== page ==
Tekken 5 Hands-On

We go one-on-one with Namco's newest fighting game.


Tekken 5

TOKYO--The latest entry in Namco's Tekken series isn't yet complete, but a version of the game with 20 playable characters is on display at the 2004 Tokyo Game Show. As you might expect, this installment in the series seems to stick pretty close to the same blueprint that the Tekken series has been following since the beginning, so the game is pretty easy to pick up if you're familiar with previous games in the series.

Though it seems likely that the final version will have more characters, the 20 characters already in the game, three of whom are new, are a pretty great start. Returning to the lineup so far are Marduk, Lee, Jin, Kazuya, Lei, Paul, Law, Julia, Christie, Jack-5, Nina, Hwoarang, King, Steve, Bryan, Xiaoyu, and Yoshimitsu. The three new characters are Raven, Feng, and Asuka. The returning characters all look roughly like you'd expect. Paul Phoenix can still manage to get his hair to stand straight up. Kazuya's looking a bit older, but can still throw down. Jin still rocks a hooded sweatshirt, and, yes, you can knock his hood off if you knock him around a bit. Yoshimitsu has some nice-looking new armor, and the latest model of the robot known as Jack looks nice as well.

As for the new characters, Feng is an evil-looking fighter with what appear to be small devil-like horns protruding from his hairline. Raven has a huge X-shaped scar on his face, making him look like the world's most devoted Xbox fan. Raven has some pretty wild attacks, including a teleport move that causes him to warp up into the air and come lunging down at the ground, fist-first. Asuka, the game's new female character, appears to be a very fast-moving fighter, with lots of little swipes and strikes that make for fast, interesting-looking combos.

Aside from showing off the game itself, Namco is also giving showgoers a brief look at how the game's card system will work. It appears to be a lot like Virtua Fighter 4's card system, in which you unlock more and more items as you play. You can use these items to change up the look of your character, including outfit colors as well as all-new outfit options. King, for example, will be able to earn at least one new mask--the one shown at the end of the video turns King's face into a big, goofy-looking cartoonlike expression.

The card system will also be used to keep track of rankings, though the video suggests that this is a Japan-only feature. A list of the top Tekken 5 players in the country will be available. Players are rated by points, so it seems likely that you'll earn more points for defeating a high-ranked player than you will for taking on an unranked opponent. Also, the online nature of the Tekken 5 cabinet will allow for new abilities, such as watching live replays, which could be useful for arcades that want to keep track of tournaments happening in other parts of Japan. Of course, given the fact that most US arcades aren't really set up for this sort of action, it seems possible that most of these features would remain specific to the Japanese version of the game, much like Virtua Fighter 4's similar card-based ranking system.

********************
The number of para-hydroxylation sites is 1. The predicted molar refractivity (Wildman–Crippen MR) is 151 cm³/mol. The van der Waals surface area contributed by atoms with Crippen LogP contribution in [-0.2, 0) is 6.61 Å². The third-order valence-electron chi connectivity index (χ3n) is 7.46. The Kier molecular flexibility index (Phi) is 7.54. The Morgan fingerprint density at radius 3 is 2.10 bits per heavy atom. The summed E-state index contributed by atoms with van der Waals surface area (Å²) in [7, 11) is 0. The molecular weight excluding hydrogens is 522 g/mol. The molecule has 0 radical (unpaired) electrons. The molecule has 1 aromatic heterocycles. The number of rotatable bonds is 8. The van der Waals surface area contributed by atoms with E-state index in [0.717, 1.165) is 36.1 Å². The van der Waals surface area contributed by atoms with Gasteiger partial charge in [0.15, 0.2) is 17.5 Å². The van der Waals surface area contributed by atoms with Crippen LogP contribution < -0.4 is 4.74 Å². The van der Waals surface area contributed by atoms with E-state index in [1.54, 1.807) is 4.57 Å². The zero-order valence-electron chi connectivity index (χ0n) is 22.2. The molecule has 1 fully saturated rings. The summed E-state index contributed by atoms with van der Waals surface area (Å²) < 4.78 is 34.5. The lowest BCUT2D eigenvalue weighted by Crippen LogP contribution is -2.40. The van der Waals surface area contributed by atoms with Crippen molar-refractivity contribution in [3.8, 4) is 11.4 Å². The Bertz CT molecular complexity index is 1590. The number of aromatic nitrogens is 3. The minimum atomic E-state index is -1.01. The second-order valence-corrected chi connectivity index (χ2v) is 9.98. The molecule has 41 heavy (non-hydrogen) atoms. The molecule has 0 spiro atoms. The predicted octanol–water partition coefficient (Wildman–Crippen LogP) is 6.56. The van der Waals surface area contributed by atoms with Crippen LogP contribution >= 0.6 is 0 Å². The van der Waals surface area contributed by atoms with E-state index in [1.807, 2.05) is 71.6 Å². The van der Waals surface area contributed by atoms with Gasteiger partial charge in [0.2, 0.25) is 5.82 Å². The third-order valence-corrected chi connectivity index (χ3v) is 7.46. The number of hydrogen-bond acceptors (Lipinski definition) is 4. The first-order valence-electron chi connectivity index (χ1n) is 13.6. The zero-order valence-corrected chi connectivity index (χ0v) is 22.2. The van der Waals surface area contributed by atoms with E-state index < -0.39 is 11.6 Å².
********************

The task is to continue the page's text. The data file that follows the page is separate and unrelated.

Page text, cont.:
Tekken 5 seems to take a back-to-basics approach to fighting. It seems like most of the position-change moves introduced in Tekken 4 aren't here, though the game's arenas will offer some tactical differences. Some will be wide-open spaces, though others will have walls, allowing you to get players up against a wall and work them over, if you're lucky. In short, if you're already familiar with the Tekken series, you'll feel right at home.

Tekken 5 is sporting some pretty sharp graphics. The fighters look good, though you'll probably notice that much of the same animation is used throughout. The backgrounds are pretty lively. A fire-filled arena stood out pretty well from the pack, as it's so hot that it causes the whole screen to move back and forth, mimicking heat waves. This effect is pretty cool, but it doesn't interfere with the action.

All in all, this work-in-progress version of Tekken 5 appears to be coming together nicely and should offer some exciting fighting for fans of the series. The arcade version of the game is expected to see general release later this year. There is still no official word on a home release. For more updates, be sure to check GameSpot's coverage of Tokyo Game Show 2004.

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